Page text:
A company accused of falsely advertising the health benefits of its nationally distributed Dreamfields Pasta line has agreed to settle a class-action lawsuit and pay $5 million to consumers who bought the products in the last decade.
The 2011 complaint, known as a report of harm, suggested one of its carriers was linked to the death of an infant — something the company disputes and a federal judge in Maryland reaffirmed when he ruled in favor of Ergobaby.
Kellogg says it will no longer use the "All Natural" or "Nothing Artificial" labels on certain Kashi products as part of an agreement to settle a class-action lawsuit.
A former worker is seeking 11 million yen ($110,000) in compensation from the operator of Japan's Fukushima nuclear plant for exposing him to high levels of radiation after the 2011 tsunami.
The former manager of a U.S. peanut-processing plant linked to a 2009 salmonella outbreak that killed nine people plans to enter a new plea Wednesday.
Nestle Purina PetCare Co. is suing a competitor, alleging that Blue Buffalo Co. Ltd. misleads consumers about the ingredients in its dog and cat foods.
A mediator for General Motors has begun negotiations about settling more than 300 claims related to a deadly ignition switch problem in some older model small cars.
A jury awarded Apple $119 million — far less than it demanded — in a patent battle with Samsung, and the jury made the victory even smaller by finding that Apple illegally used one of Samsung's patents.
Drug and medical device maker says it will pay $830 million to resolve roughly 20,000 personal lawsuits from patients who say they were injured by the company's vaginal mesh implants.
Prosecutors urged a federal appeals court panel Wednesday to reinstate a criminal charge alleging that a former BP executive obstructed a congressional investigation into the 2010 oil spill in the Gulf of Mexico.
An Illinois appellate court has reinstated a $10.1 billion verdict in a class-action lawsuit against Phillip Morris USA that found the cigarette-maker misled customers about "light" and "low tar" designations.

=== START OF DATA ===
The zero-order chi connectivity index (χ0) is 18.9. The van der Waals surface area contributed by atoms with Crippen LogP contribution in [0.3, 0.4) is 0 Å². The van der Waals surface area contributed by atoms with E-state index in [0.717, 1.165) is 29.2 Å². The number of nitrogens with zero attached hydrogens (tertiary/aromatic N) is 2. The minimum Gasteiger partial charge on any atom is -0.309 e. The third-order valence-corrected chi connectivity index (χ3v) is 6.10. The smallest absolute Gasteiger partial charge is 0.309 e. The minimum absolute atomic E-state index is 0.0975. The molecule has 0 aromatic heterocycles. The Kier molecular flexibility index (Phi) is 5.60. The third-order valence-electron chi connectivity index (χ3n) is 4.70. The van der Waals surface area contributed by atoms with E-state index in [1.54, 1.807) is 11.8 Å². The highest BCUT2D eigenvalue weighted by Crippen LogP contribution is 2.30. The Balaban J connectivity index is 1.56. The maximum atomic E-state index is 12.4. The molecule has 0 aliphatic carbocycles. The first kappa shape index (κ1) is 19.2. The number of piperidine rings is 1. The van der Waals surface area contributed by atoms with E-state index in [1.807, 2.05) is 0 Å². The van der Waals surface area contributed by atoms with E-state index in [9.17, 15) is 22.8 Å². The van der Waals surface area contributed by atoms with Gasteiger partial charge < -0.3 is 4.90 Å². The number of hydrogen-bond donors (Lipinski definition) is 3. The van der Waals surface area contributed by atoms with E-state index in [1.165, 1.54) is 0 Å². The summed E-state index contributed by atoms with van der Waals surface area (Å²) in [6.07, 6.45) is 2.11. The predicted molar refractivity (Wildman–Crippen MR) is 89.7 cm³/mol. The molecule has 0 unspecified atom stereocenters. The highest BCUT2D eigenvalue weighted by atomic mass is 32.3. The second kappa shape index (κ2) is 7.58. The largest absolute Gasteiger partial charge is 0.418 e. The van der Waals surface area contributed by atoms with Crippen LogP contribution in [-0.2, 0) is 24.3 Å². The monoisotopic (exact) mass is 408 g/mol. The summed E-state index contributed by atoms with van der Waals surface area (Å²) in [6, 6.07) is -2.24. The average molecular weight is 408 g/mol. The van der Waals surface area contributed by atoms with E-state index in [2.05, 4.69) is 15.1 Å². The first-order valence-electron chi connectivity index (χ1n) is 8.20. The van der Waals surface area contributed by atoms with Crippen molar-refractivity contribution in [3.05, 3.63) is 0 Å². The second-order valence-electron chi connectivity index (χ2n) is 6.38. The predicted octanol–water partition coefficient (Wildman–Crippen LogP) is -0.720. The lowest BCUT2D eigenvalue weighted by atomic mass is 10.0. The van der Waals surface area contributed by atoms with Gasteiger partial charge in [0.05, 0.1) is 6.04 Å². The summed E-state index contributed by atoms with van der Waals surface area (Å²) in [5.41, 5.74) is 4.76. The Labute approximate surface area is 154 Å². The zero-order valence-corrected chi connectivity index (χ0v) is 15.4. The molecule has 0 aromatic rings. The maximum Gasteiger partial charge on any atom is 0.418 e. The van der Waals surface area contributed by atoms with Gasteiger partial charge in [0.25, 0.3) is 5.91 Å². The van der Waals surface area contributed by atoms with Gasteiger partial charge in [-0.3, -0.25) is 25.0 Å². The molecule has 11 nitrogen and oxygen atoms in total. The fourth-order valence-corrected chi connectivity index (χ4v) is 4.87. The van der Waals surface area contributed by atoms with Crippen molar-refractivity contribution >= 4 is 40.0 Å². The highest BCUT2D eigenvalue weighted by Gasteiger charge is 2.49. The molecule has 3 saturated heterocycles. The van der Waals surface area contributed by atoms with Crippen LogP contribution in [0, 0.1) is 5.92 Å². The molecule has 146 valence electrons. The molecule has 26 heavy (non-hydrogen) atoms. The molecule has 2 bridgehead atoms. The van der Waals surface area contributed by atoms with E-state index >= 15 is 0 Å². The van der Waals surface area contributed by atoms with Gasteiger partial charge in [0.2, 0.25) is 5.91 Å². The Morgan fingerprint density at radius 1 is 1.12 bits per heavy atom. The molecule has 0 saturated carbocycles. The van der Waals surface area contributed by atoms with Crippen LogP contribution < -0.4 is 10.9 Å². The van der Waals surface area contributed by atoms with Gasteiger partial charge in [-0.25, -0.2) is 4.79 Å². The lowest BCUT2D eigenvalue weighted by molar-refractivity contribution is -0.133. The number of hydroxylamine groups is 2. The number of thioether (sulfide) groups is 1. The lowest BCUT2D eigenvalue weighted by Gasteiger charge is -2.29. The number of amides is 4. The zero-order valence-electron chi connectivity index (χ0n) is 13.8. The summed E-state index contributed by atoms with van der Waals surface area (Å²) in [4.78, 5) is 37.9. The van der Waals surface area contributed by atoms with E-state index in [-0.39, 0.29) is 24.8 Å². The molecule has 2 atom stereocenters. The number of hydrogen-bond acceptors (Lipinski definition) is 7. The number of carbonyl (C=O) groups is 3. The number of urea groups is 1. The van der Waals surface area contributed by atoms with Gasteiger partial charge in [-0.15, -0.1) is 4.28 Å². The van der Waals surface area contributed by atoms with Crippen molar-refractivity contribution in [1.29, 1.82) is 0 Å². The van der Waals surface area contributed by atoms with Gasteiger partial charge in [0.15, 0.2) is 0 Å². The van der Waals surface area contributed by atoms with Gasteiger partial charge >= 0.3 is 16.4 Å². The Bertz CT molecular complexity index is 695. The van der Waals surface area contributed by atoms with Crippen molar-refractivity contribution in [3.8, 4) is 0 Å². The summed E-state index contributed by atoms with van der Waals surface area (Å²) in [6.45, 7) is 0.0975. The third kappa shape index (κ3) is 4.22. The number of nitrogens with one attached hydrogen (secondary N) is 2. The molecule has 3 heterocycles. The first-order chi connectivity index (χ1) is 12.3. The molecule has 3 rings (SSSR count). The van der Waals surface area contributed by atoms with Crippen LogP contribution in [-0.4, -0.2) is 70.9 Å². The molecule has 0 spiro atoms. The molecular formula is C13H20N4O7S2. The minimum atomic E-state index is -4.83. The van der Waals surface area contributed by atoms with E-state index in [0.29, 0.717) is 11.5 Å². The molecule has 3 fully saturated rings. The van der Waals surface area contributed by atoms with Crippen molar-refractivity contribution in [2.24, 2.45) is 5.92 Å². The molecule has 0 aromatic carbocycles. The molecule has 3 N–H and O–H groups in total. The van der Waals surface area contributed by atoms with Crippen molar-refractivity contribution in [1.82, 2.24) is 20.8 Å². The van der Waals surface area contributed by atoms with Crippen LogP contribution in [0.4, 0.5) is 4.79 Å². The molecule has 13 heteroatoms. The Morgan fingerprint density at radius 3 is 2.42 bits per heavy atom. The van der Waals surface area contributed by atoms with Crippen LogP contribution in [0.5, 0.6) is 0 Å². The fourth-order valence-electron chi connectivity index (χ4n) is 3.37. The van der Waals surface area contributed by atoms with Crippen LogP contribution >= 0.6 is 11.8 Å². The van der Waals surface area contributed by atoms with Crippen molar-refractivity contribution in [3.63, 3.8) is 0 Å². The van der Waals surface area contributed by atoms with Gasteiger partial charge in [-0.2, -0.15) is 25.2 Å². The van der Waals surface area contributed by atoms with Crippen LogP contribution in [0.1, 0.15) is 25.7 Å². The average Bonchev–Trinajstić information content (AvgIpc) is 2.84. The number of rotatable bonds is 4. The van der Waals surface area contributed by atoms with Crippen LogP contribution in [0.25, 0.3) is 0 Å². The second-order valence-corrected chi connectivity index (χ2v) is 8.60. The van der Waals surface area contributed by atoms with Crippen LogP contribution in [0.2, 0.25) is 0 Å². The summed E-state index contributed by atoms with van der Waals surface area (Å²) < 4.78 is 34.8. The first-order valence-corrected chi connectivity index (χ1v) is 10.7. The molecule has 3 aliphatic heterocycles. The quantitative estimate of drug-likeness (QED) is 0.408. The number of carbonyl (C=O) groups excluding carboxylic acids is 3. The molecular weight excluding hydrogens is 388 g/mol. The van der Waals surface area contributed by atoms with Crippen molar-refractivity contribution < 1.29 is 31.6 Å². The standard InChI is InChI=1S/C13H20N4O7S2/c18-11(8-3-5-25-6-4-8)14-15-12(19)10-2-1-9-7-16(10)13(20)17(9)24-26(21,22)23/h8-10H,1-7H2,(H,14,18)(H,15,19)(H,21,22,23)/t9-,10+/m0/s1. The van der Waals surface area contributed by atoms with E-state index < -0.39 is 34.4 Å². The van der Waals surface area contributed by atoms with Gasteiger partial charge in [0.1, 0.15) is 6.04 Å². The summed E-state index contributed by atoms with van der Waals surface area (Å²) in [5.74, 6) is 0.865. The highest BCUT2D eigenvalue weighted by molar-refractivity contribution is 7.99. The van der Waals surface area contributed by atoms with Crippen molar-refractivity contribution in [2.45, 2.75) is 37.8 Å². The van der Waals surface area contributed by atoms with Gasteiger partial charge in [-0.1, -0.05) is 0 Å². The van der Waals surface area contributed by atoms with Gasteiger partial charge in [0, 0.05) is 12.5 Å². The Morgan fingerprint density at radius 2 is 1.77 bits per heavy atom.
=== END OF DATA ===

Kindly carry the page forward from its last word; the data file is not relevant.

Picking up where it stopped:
Lawyer Harold McElhinny told jurors on Tuesday that Samsung had unfairly and brazenly ripped off smartphone features that Jobs and other Apple executives had invented.
The Supreme Court has given the Environmental Protection Agency an important victory in its effort to reduce power plant pollution that contributes to unhealthy air in neighboring states.
The European Commission says Motorola Mobility — which Google is selling to China's Lenovo — has abused its market position in Europe by refusing to grant crucial technology licenses to rival Apple, then suing Apple for infringement.
A gender discrimination lawsuit by a former top Anheuser-Busch executive against the St. Louis brewer goes to trial more than four years after the suit was filed.
The Supreme Court has declined to take up software maker Novell Inc.'s appeal in a long-running antitrust case against Microsoft Corp.
Almost two dozen Cambodian factory workers and rights activists went on trial Friday in connection with labor protests earlier this year that rocked Prime Minister Hun Sen's government.
A judge has accepted a settlement involving the family of a 77-year-old Flint-area woman killed when her 2005 Toyota Camry slammed into a tree after alleged sudden acceleration.
Google, Apple, Intel and Adobe Systems have settled a class-action lawsuit alleging they conspired to prevent their engineers and other highly sought technology workers from getting better job offers from one another.
Federal officials allege Showa Corp., based in Japan, had agreed to rig bids and fix prices for some powered steering assemblies sold to Honda Motor Co. and some of its subsidiaries.
Produce giant Chiquita Brands International is asking a federal appeals court to toss out lawsuits filed against it in the U.S. by thousands of Colombians whose relatives were killed in a bloody civil war.
Lawyers who are suing GM say it shouldn't get the usual benefits of bankruptcy protection because it concealed a deadly ignition switch problem when the court was making bankruptcy decisions.
A group involved in searches for missing persons around the nation filed a lawsuit on Monday asking a federal court to set aside an order that prohibits the nonprofit from employing drones in its work.
A Vermont man convicted for the 2010 explosion that killed two workers at a New Hampshire gunpowder plant is on trial for wire fraud, but defense attorneys say he was trying to create jobs, not defraud the government.
General Motors Co. has filed suit in a U.S. bankruptcy court asking a judge to protect the company from legal claims for actions that took place before it emerged from bankruptcy in 2009.